Place:Wincanton, Somerset, England

TypeAncient parish, Civil parish
Coordinates51.067°N 2.417°W
Located inSomerset, England
See alsoNorton Ferris Hundred, Somerset, Englandhundred in which it was located
Wincanton Rural, Somerset, Englandrural district 1894-1974
South Somerset District, Somerset, Englandnon-metropolitan district covering the area since 1974
the text in this section is based on an article in Wikipedia

Wincanton (#37 on map) is a civil parish and a small town in Somerset, England. The town lies off the A303 major road, a main route between London and southwest England, and has some light industry. The town had a population of 5,272 in the UK census of 2011.

Wincanton is situated on the northeast edge of Blackmore Vale close to the borders of Dorset and Wiltshire. It is 12 miles (19 km) northeast of Yeovil, and 10 miles (16 km) northwest of Shaftesbury, Dorset on the extreme southeast of Somerset.

The Anglican Church of St Peter and St Paul was almost totally rebuilt in 1887-91; however, parts of the tower may be remnants of an earlier church, dating from 1313, on the same site. In 1793 the tower was raised by 12 feet (4 m) making it 50 feet (15 m) high; five bells were cast and a sixth added. The Roman Catholic Church and Presbytery of St Luke and St Teresa was built in 1881. There are also places of worship for Pentecostals, Methodists, Baptists and Quakers in the town.

Image:Wincanton Rural 1900 small.png


Prior to the Norman Conquest of 1066, Wincanton was frequently the scene of battles between the Britons, Danes and Saxons. During the reign of Edmund Ironside, the English, under his command, defeated the Danes, forcing them to leave England. By 1086 the surrounding land was held by Walter of Douai, a supporter of Robert de Mortain, half-brother of William the Conqueror. Walter of Douai was feudal baron of Bampton in Devon and of Castle Cary in Somerset. {{moreinfo wikipedia|Walter of Douai]].

Wincanton was probably the site of a market in the medieval period but did not gain a market and fair charter until 1556.

The town was the scene of one of the few armed skirmishes in England during the Revolution of 1688. In the "Wincanton Skirmish" a troop of Horse Guards, loyal to King James II, defeated an advance party of troops fighting for William of Orange, on 20 November 1688. A great part of the town was destroyed by fires in the years 1707 and 1747.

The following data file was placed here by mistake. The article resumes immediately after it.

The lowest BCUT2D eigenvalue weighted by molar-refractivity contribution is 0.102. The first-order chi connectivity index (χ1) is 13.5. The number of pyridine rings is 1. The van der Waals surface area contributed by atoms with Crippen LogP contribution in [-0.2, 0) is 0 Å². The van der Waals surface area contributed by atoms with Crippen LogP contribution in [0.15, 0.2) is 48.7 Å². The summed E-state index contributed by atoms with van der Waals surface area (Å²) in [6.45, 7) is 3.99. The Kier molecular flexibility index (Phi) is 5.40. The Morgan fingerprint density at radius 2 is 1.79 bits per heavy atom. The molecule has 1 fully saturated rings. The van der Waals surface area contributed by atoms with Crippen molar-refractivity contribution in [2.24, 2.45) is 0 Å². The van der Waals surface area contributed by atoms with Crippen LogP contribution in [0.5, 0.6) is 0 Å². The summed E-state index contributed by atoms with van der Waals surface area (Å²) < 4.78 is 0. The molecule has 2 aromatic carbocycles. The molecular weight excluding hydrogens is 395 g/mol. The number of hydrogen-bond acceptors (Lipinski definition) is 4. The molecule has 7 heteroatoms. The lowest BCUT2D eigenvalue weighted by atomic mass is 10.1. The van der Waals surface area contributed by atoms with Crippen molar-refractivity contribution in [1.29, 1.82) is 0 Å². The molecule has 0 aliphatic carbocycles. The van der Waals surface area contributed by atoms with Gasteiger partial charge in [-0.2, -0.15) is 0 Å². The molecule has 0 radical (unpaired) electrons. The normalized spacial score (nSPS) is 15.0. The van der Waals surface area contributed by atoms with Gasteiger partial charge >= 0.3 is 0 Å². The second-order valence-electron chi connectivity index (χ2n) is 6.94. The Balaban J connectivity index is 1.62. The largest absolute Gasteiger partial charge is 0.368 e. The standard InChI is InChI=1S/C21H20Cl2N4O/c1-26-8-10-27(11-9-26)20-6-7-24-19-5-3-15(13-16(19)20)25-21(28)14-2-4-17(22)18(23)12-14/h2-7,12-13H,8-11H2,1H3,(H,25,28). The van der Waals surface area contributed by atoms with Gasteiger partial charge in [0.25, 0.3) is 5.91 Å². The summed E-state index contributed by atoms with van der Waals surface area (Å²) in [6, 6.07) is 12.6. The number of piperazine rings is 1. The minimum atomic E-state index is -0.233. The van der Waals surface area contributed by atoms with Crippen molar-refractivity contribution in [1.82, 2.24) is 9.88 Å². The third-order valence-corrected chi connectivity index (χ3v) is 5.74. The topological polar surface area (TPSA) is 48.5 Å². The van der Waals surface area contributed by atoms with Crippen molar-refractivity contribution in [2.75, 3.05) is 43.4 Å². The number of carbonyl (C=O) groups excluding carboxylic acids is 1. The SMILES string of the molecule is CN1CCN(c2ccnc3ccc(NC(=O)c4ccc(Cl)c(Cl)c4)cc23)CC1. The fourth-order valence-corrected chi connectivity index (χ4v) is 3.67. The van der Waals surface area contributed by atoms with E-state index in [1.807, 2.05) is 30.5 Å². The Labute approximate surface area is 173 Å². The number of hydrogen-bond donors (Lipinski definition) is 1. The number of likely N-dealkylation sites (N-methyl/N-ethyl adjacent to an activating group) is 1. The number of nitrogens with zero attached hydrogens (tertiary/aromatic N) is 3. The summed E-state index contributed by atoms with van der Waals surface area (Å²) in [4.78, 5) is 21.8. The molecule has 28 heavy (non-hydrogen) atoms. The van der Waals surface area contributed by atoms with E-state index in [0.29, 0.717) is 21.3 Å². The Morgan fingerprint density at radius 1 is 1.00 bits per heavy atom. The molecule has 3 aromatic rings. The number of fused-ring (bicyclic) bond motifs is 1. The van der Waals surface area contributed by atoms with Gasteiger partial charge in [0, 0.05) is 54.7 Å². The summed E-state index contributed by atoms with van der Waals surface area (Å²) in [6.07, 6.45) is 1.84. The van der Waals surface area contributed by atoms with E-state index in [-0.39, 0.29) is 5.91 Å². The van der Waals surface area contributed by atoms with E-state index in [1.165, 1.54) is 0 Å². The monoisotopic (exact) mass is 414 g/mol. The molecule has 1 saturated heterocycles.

Wincanton was the original home of Cow & Gate, established in 1908, whose chief product was a dried milk baby powder. The company formed a dedicated logistics arm in 1920. As of 2002 Wincanton PLC is the UK's second largest logistics company.


Wincanton was originally a parish in the Norton Ferris Hundred, one of the hundreds or early subdivisions of the county of Somerset. From 1894 until 1974 it was part of the Wincanton Rural District.

In 1974, under the Local Government Act 1972, all urban and rural districts across England were abolished and counties were reorganized into metropolitan and non-metropolitan districts. Wincanton joined the non-metropolitan South Somerset District.

Research Tips

  • GENUKI page on Wincanton.
  • An article on Wincanton from the Victoria History of the Counties of EnglandHistory of the County of Somerset, produced by The Institute of Historical Research.
  • The Somerset Heritage Centre (incorporating what was formerly the Somerset Record Office and the Somerset Local Studies Library) can be found at its new location at Langford Mead in Taunton. It has an online search facility leading to pages of interest, including maps from the First and Second Ordnance Survey (select "Maps and Postcards" from the list at the left, then enter the parish in the search box).
    The Heritage Centre has an email address:
  • Three maps on the A Vision of Britain through Time website illustrate the changes in political boundaries over the period 1830-1945. All have expanding scales and on the second and third this facility is sufficient that individual parishes can be inspected.
  • Somerset Hundreds as drawn in 1832. This map was prepared before The Great Reform Act of that year. Note the polling places and representation of the various parts of the county.
  • Somerset in 1900, an Ordnance Survey map showing rural districts, the boundaries of the larger towns, the smaller civil parishes of the time, and some hamlets and villages in each parish
  • Somerset in 1943, an Ordnance Survey map showing the rural districts after the changes to their structure in the 1930s
This page uses content from the English Wikipedia. The original content was at Wincanton. The list of authors can be seen in the page history. As with WeRelate, the content of Wikipedia is available under the Creative Commons Attribution/Share-Alike License.